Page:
Again, he's not the only one. I have looked into the faces of many longtime Scouters in recent weeks. Their enthusiasm is way down. They are still doing their jobs, but with far less energy and zeal than in the past. Some have gone into the mode of just filling the spot for now, looking forward to the time that they will be replaced. I surprisingly heard from some serious Scouters sayings like, "Maybe it's time to hang it all up."
What I see in these (former) donors and despondent Scouters is a sense that their side is losing the culture wars. Some longtime LDS Scouters are very disappointed in the Church's handling of this issue. They're not sure what to make of reassurances from church headquarters on the matter
Some think (actually, some have been thinking for two decades) that it's only a matter of time before the LDS Church drops the BSA program and institutes its own program. In anticipation of this imaginary moment they fail to magnify their present callings.
Statements from the BSA and the LDS Church read as if the matter of gays having membership in the BSA has been resolved for the long term. But it's difficult to see how that can be. Many gay activists have made it clear that, having gotten part of what they wanted from the BSA, they are ready to double down to get full involvement for gay adult leaders. They have made it clear that they will not stop pressuring the BSA.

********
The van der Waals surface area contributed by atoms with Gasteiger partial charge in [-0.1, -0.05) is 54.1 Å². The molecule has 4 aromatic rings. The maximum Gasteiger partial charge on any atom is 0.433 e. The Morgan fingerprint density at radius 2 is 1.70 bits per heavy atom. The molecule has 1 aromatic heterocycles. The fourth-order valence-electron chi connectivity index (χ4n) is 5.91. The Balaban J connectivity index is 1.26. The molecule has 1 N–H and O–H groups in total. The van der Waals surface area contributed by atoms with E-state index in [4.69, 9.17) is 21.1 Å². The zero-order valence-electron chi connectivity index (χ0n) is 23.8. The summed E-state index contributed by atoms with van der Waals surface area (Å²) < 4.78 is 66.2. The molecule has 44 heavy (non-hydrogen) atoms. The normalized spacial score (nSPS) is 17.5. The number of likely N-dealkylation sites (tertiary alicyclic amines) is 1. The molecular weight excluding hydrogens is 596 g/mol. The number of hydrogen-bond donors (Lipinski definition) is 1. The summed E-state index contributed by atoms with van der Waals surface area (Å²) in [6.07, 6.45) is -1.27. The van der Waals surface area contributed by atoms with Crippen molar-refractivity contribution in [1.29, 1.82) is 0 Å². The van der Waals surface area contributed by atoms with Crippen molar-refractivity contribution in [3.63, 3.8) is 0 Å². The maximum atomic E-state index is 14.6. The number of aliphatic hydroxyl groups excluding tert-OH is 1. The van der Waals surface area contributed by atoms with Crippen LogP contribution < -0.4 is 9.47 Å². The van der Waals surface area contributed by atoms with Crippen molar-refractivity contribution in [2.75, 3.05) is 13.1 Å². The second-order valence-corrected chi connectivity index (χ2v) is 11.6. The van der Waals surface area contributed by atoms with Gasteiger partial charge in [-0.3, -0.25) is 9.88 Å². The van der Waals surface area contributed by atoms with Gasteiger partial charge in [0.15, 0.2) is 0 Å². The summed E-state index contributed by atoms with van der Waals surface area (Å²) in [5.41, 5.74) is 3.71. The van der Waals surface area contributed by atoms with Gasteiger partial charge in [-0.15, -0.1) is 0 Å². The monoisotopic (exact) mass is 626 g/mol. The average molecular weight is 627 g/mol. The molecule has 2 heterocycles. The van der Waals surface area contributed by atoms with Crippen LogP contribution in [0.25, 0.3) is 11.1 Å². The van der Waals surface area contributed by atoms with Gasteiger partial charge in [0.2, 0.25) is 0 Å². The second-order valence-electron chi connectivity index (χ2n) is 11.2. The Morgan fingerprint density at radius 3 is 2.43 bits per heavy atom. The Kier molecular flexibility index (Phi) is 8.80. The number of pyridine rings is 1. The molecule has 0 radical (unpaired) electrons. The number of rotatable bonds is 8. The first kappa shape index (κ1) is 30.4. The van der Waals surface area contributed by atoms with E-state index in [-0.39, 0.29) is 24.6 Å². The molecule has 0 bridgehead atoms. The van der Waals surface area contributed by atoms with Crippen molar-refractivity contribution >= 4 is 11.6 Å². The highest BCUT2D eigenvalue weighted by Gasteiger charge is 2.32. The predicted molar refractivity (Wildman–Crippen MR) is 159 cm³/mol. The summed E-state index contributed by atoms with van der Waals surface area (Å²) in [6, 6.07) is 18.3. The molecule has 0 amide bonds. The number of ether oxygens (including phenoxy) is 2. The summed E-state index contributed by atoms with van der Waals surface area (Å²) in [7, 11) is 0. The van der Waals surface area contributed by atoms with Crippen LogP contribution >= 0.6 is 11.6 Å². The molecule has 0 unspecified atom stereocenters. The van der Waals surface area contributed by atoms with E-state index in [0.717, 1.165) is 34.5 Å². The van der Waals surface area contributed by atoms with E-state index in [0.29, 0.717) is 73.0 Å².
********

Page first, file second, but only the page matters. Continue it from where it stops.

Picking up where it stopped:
Many have opined that the moment a young man with same-sex attraction that has been an outstanding scout turns 18 and wishes to register with the BSA as an adult leader, there will be fireworks that will give activists a powerful human interest story to bolster their campaign to drop the ban on homosexual adult leaders.
When traditionalists admonish gays to start their own youth programs instead of trying to change the BSA, they have a comeback that strongly resonates with people. They note that this smacks of the whole "separate but equal" clause that applied to segregation of blacks and whites for decades. It was legal, but it was not moral.
On the one hand, the BSA president's op-ed says, "The BSA makes no connection between sexual abuse and homosexuality." Other official BSA statements have supported the idea that having gay leaders would not lead to more abuse problems.
On the other hand, 70% of BSA units and members are sponsored by religious institutions. Many of these churches view homosexual activity as sin. It is one thing to experience same-sex attraction. Everyone experiences all kinds of temptations. All people give into temptation on a fairly regular basis. But embracing or seeking to normalize what churches teach that God has proclaimed as sin is another matter altogether.
BSA leadership may feel like kowtowing to political correctness, but it is difficult to see how conservative churches could accept sexually active homosexuals as Scouting leaders. BSA officials have said that this would simply be a bridge too far.
Yesterday's action by the BSA will not put this controversy to rest. If anything, it will simply fan the flames. The BSA may wish to step back from this front of the culture wars, but it can't. A twist on an old proverb goes, "You may not be interested in war, but war is interested in you."
If activists cannot get the BSA to change according to their desires, they will be satisfied to destroy the organization. Demoralizing devoted volunteers may be just the ticket to that destination.